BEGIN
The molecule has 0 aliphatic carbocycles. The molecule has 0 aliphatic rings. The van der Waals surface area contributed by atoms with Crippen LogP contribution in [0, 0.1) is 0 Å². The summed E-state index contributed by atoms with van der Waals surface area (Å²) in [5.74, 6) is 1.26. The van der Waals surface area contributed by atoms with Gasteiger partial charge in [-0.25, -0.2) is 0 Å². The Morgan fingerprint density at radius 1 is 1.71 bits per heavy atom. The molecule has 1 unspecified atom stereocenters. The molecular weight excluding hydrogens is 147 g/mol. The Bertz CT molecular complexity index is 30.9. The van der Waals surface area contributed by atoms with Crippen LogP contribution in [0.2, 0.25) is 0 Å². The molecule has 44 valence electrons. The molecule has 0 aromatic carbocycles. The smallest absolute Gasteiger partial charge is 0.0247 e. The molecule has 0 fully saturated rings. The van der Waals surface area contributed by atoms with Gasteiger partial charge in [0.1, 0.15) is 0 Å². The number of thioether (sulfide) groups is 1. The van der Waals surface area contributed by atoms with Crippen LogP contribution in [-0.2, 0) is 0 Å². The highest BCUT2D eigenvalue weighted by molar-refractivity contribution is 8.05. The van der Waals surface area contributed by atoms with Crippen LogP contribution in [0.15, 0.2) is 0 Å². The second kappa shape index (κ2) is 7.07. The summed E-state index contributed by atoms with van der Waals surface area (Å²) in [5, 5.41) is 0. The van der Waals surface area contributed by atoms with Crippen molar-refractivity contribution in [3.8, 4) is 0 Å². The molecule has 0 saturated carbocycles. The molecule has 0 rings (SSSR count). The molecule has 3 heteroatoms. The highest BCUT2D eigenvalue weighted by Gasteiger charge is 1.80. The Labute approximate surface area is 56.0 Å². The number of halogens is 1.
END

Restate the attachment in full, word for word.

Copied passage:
The molecule has 0 aliphatic carbocycles. The molecule has 0 aliphatic rings. The van der Waals surface area contributed by atoms with Crippen LogP contribution in [0, 0.1) is 0 Å². The summed E-state index contributed by atoms with van der Waals surface area (Å²) in [5.74, 6) is 1.26. The van der Waals surface area contributed by atoms with Gasteiger partial charge in [-0.25, -0.2) is 0 Å². The Morgan fingerprint density at radius 1 is 1.71 bits per heavy atom. The molecule has 1 unspecified atom stereocenters. The molecular weight excluding hydrogens is 147 g/mol. The Bertz CT molecular complexity index is 30.9. The van der Waals surface area contributed by atoms with Crippen LogP contribution in [0.2, 0.25) is 0 Å². The molecule has 44 valence electrons. The molecule has 0 aromatic carbocycles. The smallest absolute Gasteiger partial charge is 0.0247 e. The molecule has 0 fully saturated rings. The van der Waals surface area contributed by atoms with Gasteiger partial charge in [0.1, 0.15) is 0 Å². The number of thioether (sulfide) groups is 1. The van der Waals surface area contributed by atoms with Crippen LogP contribution in [-0.2, 0) is 0 Å². The highest BCUT2D eigenvalue weighted by molar-refractivity contribution is 8.05. The van der Waals surface area contributed by atoms with Crippen LogP contribution in [0.15, 0.2) is 0 Å². The second kappa shape index (κ2) is 7.07. The summed E-state index contributed by atoms with van der Waals surface area (Å²) in [5, 5.41) is 0. The van der Waals surface area contributed by atoms with Crippen molar-refractivity contribution in [3.8, 4) is 0 Å². The molecule has 0 saturated carbocycles. The molecule has 0 rings (SSSR count). The molecule has 3 heteroatoms. The highest BCUT2D eigenvalue weighted by Gasteiger charge is 1.80. The Labute approximate surface area is 56.0 Å². The number of halogens is 1.